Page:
Wednesday, February 21, 2007

Wednesday, February 21, 2007

We have completed our time with the graduate students and today were with the Romanian undergraduates. There is a difference in teaching the two groups—age and experience. The graduates were so much fun because they could apply all the teachings to what they are doing or not doing in their practice.

Today the students asked if we meant the same thing they did when we said social worker. We were a little surprised at the question and asked what social worker meant to them. They said there are two catgories: social workers and social assistants. Social assistants are the trained, educated workers and social workers are untrained. We knew that the graduate students always referred to social assistants but they never mentioned the second category. We saw one of them in the hall and asked her about the two categories and she said that was not her experience. However, she was trained in Romania and not Moldova. She talked to the undergrads about it and they said it is true in Moldova. We are going to have to check this out with some of the faculty or other graduate students before we leave.

We were told before we came in 2005 that Christian women don’t wear pants or jewelry in Moldova. The graduate students did wear jeans and some wore earrings and occasionally a necklace. The undergrads seem to be much less likely to wear pants or jeans and not jewelry. So we think it is probably the college that promotes this standard rather than the Christian community as a whole. The girls in the family we are with wear jeans all the time even to church. When we talked about taboos in the undergrad class they even included Christian women wearing jeans and jewelry as a topic that is hard to talk about.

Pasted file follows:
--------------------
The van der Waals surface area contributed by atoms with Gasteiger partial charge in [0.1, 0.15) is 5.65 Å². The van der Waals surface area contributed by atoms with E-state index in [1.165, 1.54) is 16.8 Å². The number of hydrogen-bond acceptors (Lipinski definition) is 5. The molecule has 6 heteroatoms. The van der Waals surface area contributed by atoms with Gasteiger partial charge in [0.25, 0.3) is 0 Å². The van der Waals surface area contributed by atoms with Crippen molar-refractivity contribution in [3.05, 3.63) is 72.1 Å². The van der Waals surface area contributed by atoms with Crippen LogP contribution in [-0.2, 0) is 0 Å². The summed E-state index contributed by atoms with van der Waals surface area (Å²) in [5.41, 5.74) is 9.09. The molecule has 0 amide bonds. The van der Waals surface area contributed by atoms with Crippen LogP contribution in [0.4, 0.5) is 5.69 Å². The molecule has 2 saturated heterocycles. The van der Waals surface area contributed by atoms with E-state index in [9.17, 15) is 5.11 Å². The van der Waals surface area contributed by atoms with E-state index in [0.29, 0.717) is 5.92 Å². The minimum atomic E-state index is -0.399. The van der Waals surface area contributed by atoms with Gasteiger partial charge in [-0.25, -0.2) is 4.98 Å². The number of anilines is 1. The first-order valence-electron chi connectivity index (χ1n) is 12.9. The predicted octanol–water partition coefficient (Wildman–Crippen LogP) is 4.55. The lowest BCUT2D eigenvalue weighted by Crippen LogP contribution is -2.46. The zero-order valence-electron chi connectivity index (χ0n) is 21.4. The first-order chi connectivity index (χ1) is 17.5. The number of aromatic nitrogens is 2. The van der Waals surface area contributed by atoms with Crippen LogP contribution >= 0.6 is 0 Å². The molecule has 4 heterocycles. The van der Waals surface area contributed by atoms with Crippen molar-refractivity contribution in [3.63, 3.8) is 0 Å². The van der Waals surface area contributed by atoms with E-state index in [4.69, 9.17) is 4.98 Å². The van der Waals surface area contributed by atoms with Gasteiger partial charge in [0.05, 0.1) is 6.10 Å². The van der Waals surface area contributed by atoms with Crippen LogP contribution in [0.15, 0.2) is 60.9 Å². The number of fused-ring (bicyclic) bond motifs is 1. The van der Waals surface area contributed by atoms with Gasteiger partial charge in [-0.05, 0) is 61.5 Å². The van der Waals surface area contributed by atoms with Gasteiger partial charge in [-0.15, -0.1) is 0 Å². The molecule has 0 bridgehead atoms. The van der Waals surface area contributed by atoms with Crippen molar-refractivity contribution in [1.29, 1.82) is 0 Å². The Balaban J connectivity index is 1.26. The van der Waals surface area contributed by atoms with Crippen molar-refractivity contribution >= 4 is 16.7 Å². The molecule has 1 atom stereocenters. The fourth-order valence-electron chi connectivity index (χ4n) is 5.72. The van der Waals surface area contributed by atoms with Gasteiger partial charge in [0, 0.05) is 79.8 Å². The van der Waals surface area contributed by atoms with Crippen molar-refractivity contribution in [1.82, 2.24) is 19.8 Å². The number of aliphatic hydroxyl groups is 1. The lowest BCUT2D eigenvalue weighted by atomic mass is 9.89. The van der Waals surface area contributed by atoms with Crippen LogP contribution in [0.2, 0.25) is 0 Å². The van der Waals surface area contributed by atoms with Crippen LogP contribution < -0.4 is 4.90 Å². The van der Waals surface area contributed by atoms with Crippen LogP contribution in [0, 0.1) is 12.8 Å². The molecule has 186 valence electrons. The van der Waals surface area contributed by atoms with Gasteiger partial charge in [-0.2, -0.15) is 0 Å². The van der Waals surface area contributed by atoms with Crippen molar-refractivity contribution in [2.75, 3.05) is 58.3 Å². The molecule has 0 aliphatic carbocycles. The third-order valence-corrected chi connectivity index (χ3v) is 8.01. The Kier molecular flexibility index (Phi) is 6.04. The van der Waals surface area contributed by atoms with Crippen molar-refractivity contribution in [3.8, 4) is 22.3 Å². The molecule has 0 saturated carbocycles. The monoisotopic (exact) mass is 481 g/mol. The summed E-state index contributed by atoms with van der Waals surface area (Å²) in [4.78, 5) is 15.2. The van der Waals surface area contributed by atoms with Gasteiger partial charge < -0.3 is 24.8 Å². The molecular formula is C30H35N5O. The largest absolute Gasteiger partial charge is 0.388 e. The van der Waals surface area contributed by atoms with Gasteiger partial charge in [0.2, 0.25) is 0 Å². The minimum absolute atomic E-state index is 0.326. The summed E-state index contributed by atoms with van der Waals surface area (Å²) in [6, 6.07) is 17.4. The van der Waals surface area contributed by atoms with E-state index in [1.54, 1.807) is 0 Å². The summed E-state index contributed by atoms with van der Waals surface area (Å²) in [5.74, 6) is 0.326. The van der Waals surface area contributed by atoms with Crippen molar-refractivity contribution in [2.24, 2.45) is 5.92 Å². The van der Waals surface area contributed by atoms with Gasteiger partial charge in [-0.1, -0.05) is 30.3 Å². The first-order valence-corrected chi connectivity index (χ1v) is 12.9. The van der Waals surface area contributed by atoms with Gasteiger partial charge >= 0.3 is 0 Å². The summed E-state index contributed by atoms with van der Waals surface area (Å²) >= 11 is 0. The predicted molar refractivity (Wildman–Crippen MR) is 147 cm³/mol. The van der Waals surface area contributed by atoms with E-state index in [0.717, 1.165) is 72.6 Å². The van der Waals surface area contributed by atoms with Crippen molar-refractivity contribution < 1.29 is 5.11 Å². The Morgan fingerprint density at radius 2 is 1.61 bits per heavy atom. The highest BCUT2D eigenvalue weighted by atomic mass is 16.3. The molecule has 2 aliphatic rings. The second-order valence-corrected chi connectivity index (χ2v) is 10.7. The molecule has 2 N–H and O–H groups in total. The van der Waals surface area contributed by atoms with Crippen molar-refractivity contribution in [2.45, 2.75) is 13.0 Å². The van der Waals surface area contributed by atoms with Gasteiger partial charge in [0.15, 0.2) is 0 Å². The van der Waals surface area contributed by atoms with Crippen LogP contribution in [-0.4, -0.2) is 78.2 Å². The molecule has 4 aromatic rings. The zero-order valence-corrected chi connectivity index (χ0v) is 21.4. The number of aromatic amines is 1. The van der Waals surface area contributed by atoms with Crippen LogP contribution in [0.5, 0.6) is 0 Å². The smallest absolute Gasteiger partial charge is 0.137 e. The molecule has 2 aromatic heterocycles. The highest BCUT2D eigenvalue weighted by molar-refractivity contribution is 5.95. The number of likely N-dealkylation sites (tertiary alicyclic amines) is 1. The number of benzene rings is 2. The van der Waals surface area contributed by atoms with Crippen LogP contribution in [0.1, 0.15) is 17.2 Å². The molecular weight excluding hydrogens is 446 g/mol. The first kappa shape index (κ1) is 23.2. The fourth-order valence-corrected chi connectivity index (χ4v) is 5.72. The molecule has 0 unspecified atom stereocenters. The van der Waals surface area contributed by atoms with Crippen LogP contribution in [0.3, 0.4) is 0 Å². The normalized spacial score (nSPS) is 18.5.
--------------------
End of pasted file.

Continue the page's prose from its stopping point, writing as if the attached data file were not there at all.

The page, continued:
When it is cold here people don’t seem to dress in layers as we had assumed they would and as we are prepared to do. They all wear very warm outer wear—scarves, heavy coats, hats, gloves. But otherwise they dress much as we would if the temperature was in the 40s or 50s. They have on skirts or jeans and a light sweater or blouse. I don’t know if they even know about silk underwear or “cuddle duds!” Maybe we should tell them about them!

Last night right after supper we were watching “Spirit” with Danny while the others cleaned the kitchen. About halfway through the movie Alex brought us warm cherry pie with ice cream. The cherries were about three times as thick as they would be on cherry pie in U.S. It was wonderful!! We are really being spoiled! Lucia had canned fresh cherries last summer. It was slightly tart and just right with ice cream. I (Preston) really loves suffering for Jesus. Tonight we are having pizza made from scratch. Coming home is going to be tough. We are really being spoiled.

This afternoon we went with Alex to visit a privately owned orphanage in Chisinau. We visited a state owned orphanage in 2005 and some of you may remember the pictures we took there. This one was very different! There were only 30 children there and no more than four children to a room. At the state facility the bedrooms were large rooms with 12 to 15 beds, one right next to the next. They had a nice “homey” looking dining room, study rooms, and a large meeting room. They opened in 2002 and took children who were living on the street. They don’t require the children to leave until they are 18 and before they leave they help them learn skills they will need to provide for themselves. It has been funded by a Dutch mission group but will loose their funding in 2008. They are hoping to find new sources of funding and if not they will try to either find the children’s families or find families to adopt them. It is a very nice facility and it will be a shame if they have to close.

I talked to them about field placements. The director’s niece is a teacher at CTE in the social work program and is working on a degree in psychology. We met her in 2005. She takes her students there to visit, but I don’t think it is a field placement. The director did not have a very high opinion of Moldovan social workers, but seemed to have a high opinion of social workers trained abroad. We got the idea that even as we get people better trained here, it will take a time to over come the current image.

1 comment:

Julia Howard said...

I wonder if Buckner may be interested in that particular orphanage. They seem to have a special interest in home-modeled orphanages. Again, thanks for taking your time to reflect in your Blogs about SW in Moldova. It's been very interesting. Please give my regards to Lusya and the family.